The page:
Secrets of the Lacquer Buddha

Practice and Production: Four Life-Size Chinese Buddhist Sculptures


By Donna Strahan and Denise Patry Leidy

The Freer|Sackler has united for the first time the most important early Chinese lacquer buddha sculptures known to exist. In this online publication, we explore these sculptures in tandem with the exhibition Secrets of the Lacquer Buddha, on view from December 9, 2017, through June 10, 2018. Working from both art historical and scientific perspectives, Secrets of the Lacquer Buddha has given us an opportunity to determine how and of what these unique images were made. Together, they offer a holistic view of early Buddhist lacquer sculptures, demonstrating the complexity and sophistication of these works.

Unlike those crafted in stone, metal, or clay, Chinese Buddhist sculptures in lacquer are extremely rare. The three earliest-known examples, dating from the late sixth to the early seventh century, are all life-size and all in the United States. One is in the collection of the Walters Art Museum in Baltimore; a second is in the Freer Gallery of Art in Washington, DC; and the third is in the Metropolitan Museum of Art in New York. The Walters buddha is the earliest preserved example of a sculpture made using the wood-core lacquer technique. The Freer and Metropolitan buddhas are the earliest extant sculptures produced with the hollow-core lacquer technique.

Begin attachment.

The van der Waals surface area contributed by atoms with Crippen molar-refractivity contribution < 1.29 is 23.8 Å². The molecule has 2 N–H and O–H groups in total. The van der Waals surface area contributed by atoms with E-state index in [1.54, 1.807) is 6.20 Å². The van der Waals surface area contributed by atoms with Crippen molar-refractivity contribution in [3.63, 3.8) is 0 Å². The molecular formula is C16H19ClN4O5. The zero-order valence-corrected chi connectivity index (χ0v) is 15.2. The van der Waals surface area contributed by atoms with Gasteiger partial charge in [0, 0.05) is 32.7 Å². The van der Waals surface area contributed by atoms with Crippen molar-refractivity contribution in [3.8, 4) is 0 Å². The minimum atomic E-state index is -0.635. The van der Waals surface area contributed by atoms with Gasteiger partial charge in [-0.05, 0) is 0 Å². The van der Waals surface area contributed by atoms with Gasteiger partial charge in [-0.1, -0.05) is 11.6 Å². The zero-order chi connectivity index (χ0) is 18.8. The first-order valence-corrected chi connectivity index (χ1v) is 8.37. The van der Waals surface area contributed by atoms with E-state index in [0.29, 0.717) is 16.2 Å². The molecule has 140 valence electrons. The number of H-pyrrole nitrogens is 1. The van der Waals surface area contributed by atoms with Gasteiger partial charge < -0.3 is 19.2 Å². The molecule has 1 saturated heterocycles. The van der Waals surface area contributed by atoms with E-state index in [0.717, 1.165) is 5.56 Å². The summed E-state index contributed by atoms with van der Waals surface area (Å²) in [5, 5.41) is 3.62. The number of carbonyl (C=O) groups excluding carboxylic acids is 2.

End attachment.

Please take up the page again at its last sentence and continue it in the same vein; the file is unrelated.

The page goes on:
In addition to these three late sixth- and seventh-century sculptures, we were able to study an eighth-century bodhisattva head from a private collection. This allowed us to compare the lacquer sculpture technique across three centuries. Together, the four sculptures also offer insights into the relationship between the use of lacquer as a sculptural medium and religious practice during this formative period in East Asian Buddhism.